But if you want to get a politician to do the right thing, you need more than theory, data, and real-world case studies. You need to convince them – notwithstanding my Second Theorem of Government – that good policy won’t threaten their reelection.
My usual approach is to remind them that Ronald Reagan adopted a bunch of supposedly unpopular policies, yet he got reelected in a landslide because reducing the burden of government allowed the private sector to grow much faster. George H.W. Bush, by contrast, became a one-term blunder because his tax increase and other statist policies undermined the economy’s performance.
Unfortunately, no matter how much success or popularity an initiative manages to earn at the ballot box, there are economic laws that cannot be avoided, even when good intentions are accounted for—something some politicians are starting to figure out.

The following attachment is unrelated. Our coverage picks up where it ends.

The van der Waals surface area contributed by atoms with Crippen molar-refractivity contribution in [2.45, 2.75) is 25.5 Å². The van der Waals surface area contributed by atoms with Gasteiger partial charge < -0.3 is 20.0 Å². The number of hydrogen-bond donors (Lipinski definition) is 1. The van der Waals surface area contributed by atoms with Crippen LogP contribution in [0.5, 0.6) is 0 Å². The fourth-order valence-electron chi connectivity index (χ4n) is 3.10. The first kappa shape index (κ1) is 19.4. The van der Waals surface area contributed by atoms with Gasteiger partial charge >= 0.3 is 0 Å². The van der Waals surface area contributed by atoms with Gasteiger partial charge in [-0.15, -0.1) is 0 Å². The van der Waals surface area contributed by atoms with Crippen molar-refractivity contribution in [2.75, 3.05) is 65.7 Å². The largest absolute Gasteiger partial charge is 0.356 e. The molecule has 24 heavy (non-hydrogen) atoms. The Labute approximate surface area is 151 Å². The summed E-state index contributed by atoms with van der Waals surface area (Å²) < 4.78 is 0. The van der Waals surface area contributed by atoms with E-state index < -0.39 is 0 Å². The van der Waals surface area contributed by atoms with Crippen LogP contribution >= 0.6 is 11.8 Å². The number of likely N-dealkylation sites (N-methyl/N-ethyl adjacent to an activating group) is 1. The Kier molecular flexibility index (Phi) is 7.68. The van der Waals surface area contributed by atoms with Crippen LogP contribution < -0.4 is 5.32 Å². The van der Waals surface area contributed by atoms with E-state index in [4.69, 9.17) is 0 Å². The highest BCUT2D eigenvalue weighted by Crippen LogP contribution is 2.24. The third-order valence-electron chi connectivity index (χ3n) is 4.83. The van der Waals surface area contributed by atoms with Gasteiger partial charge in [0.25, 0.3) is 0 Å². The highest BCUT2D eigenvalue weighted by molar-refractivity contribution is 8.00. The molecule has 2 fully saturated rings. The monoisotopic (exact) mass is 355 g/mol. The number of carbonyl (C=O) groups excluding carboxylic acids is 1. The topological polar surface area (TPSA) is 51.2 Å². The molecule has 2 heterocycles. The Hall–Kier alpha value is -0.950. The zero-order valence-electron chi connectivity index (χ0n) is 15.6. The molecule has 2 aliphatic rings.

Instead of signing the legislation, Mayor Pugh used her power to veto it!
Loathing the Internal Revenue Service (IRS) is not an exclusive to libertarians and limited government activists. In fact, the IRS is probably the most hated government agency of them all. And given the long list of disreputable options to choose from, garnering that title is extremely impressive.
For Mnuchin, making America great again means making the IRS even bigger.
Unfortunately for the prospects of tax relief, President Donald Trump, the newly elected “man of the people” who vowed to drain the proverbial swamp of all corruption upon taking up residence at 1600 Pennsylvania Avenue, nominated a Treasury Secretary who wants to make that swamp a little wider.
A couple of weeks ago, Navarro wrote an op-ed in the Wall Street Journal, offering some really unconventional perspectives about trade policy and revealing a profoundly unique understanding of economics. I replied (in long form) on the Cato blog and (in shorter form) with a letter to the editor of the WSJ.